DW's bookplate

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lukehoney
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DW's bookplate

Post by lukehoney » Mon 20 Feb, 2006 16:53:54

On a note of complete trivia: has anyone noticed the spelling mistake in Dennis's wonderful bookplate by Frank Pape?

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Bob Rothwell
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Post by Bob Rothwell » Mon 20 Feb, 2006 23:22:45

To assist:
[align=center]Image[/align]

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Post by Jim » Tue 21 Feb, 2006 01:22:19

Aha! "Forbiden"!

I just checked on his copy of MYSTERY OF A HANSOM CAB (which I now own)...I guess he never had it corrected...

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Post by Bob Rothwell » Tue 21 Feb, 2006 20:21:57

You know what his spelling was like - atrocious! Perhaps he never noticed?

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Post by lukehoney » Tue 21 Feb, 2006 22:43:51

I suspect that Frank Pape just copied out what he had been given by Dennis- it must have been extremely bugging for DW when, inevitably, this must have been pointed out to him, no doubt by the highly literate "Eve Chaucer" ; despite this, it has to be one of the most strikingly original bookplates ever produced. I still find the bookplate slightly unnerving. I managed to pick up an original unpasted bookplate on ebay, which I plan to frame up when I have time. You wonder what just how much influence the sinister Gordon Eric Gordon-Tombe had on the young Dennis, especially when you read about Gordon-Tombe's insurance scams and subsequent murder? I think it was also Gordon-Tombe who initially introduced DW to the occult, or at least, got Dennis to start reading up about it. It would be interesting to hear from any other members who have carried out further research into Gordon-Tombe and what he got up to. I think there was an article about this in one of the Sunday colour supplements a few years back. Can anyone shed light on the symbolism behind the bookplate? I assume it refers to Genesis and the Tree of Good and Evil, and DW sits at the feet of Gordon-Tombe who is depicted as either a satyr or Pan? Interesting stuff, and certainly not run of the mill...

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Post by Bob Rothwell » Thu 23 Feb, 2006 11:53:20


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Post by lukehoney » Fri 24 Feb, 2006 17:29:11

Bob

Thanks for this. I wonder how those journalists got hold of DW's unpublished memoirs? I have a suspicion that they may have been working on, or at least have been thinking about, a full biography. Is there any reason why a full biography of DW has not been published? Is it because of the Hutchinson copyright problems?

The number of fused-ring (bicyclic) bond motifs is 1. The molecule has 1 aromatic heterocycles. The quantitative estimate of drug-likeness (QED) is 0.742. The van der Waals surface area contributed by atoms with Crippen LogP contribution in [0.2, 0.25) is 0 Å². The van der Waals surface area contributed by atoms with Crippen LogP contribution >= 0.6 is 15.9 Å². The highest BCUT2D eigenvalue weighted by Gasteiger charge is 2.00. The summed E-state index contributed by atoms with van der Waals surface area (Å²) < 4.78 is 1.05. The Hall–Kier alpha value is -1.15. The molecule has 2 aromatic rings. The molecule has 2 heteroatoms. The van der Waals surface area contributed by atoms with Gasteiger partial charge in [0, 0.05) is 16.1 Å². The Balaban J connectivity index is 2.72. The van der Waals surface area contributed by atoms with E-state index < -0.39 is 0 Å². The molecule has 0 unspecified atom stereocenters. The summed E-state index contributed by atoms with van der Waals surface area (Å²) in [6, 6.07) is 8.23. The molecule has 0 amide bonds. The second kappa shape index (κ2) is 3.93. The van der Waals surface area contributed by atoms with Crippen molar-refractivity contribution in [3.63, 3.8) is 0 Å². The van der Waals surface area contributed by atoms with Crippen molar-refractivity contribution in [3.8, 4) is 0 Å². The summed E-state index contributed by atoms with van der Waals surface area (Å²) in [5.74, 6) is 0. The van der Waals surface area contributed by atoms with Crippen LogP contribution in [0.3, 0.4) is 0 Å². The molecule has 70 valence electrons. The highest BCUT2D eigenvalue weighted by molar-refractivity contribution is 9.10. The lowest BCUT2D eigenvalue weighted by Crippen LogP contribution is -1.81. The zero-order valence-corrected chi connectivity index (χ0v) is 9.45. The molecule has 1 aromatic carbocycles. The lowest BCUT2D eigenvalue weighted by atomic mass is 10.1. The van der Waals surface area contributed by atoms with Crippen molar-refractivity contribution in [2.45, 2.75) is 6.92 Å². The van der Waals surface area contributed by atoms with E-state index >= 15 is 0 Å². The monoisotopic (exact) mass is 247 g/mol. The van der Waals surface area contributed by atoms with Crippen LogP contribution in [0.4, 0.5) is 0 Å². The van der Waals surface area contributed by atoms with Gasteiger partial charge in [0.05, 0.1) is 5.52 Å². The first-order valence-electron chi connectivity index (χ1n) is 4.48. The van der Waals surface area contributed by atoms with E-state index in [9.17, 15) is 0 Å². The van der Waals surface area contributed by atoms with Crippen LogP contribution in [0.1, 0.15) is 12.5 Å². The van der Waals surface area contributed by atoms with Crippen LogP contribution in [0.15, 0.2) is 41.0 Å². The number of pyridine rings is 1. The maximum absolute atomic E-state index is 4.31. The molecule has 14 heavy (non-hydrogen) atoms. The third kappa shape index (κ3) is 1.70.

There is no doubt that Gordon-Tombe had a great influence on the young Dennis. Also, can anyone shed any light on the symbolism behind the bookplate? In particular, the crucified girl on the tree in the background? The Tree of Knowledge stuff is fairly straightfoward. Any comments welcome.

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Post by Bob Rothwell » Wed 1 Mar, 2006 15:21:05

Courtesy, with grateful thanks, of Phil Baker, DW's official biographer:
I find it a little bit inscrutable myself (particularly the woman) but the key point is that while we are usually told the tree in the Garden was the tree of Knowledge, or the tree of the knowledge of good and evil, Tombe is quoted talking about a second one, "the tree of life". The tree of Knowledge is from Genesis ii. 16-17, but there's also a reference to the tree of Life in Genesis iii.22-4, and this was the further tree that Adam and Eve were expelled before they had a chance to eat – in fact stopping them before they managed to eat that one as well seems to have been one of God's motives in expelling them.

Wheatley was aware of a more esoteric Babylonian tradition around this story, which says God was so pleased with his creation that he decided to make him immortal and sent one of his angels, named Serpent, to tell man to eat of the Tree of Life. Serpent, however, had a twisted agenda of his own and he delivered the so-called "perverted message," leading Adam and Eve to eat of the Tree of Knowledge instead, while Serpent himself ate of the Tree of Life. God's ensuing anger is well known, and Serpent lost his wings and angelic appearance and henceforth crawled on his belly, but he also became immortal, like one of J.G.Frazer's gods of death and rebirth on the Osiris and Christ model, symbolised by the shedding of his skin. Combining these traditions, certain alchemical and esoteric texts show a snake or even an empty snake-skin on the Cross.

Behind Wheatley and Tombe is the rather barren tree of mere knowledge, with a book in its branches, but further back is the tree of life, with a naked woman ("as dainty as possible, right hand welcoming", Wheatley wrote in his design notes) within a flowery crux ansata or ankh, above a loosely crucified figure.

I'm not sure if that really explains it, but I can tell you that instead of the saxophone Wheatley originally wanted a ukelele (he's much better off with the saxophone, I think; it has certainly aged better) and he originally wanted Tombe as the Devil himself, complete with a pointed tail as well as hooves and horns.

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Post by Jim » Thu 9 Mar, 2006 23:09:31

There's a sample of the DW bookplate up for auction on eBay right now, as well as two signed letters, for those who want to beef up their collections...

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